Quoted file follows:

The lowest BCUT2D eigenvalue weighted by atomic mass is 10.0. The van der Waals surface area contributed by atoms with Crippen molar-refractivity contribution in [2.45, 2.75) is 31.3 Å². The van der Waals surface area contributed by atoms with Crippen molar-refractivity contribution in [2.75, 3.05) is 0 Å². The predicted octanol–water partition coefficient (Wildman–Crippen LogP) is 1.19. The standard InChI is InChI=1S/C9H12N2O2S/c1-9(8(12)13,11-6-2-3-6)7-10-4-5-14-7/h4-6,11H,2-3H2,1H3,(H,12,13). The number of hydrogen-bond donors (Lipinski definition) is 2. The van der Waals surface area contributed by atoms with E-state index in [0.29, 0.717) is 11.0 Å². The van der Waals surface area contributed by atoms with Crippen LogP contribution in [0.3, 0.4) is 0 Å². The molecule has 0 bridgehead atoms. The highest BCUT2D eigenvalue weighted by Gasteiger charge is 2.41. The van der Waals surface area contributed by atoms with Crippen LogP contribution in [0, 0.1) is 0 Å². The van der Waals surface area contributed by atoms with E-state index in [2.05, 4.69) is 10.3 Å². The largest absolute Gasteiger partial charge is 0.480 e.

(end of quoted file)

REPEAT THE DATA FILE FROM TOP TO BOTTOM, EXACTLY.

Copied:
The lowest BCUT2D eigenvalue weighted by atomic mass is 10.0. The van der Waals surface area contributed by atoms with Crippen molar-refractivity contribution in [2.45, 2.75) is 31.3 Å². The van der Waals surface area contributed by atoms with Crippen molar-refractivity contribution in [2.75, 3.05) is 0 Å². The predicted octanol–water partition coefficient (Wildman–Crippen LogP) is 1.19. The standard InChI is InChI=1S/C9H12N2O2S/c1-9(8(12)13,11-6-2-3-6)7-10-4-5-14-7/h4-6,11H,2-3H2,1H3,(H,12,13). The number of hydrogen-bond donors (Lipinski definition) is 2. The van der Waals surface area contributed by atoms with E-state index in [0.29, 0.717) is 11.0 Å². The van der Waals surface area contributed by atoms with Crippen LogP contribution in [0.3, 0.4) is 0 Å². The molecule has 0 bridgehead atoms. The highest BCUT2D eigenvalue weighted by Gasteiger charge is 2.41. The van der Waals surface area contributed by atoms with Crippen LogP contribution in [0, 0.1) is 0 Å². The van der Waals surface area contributed by atoms with E-state index in [2.05, 4.69) is 10.3 Å². The largest absolute Gasteiger partial charge is 0.480 e.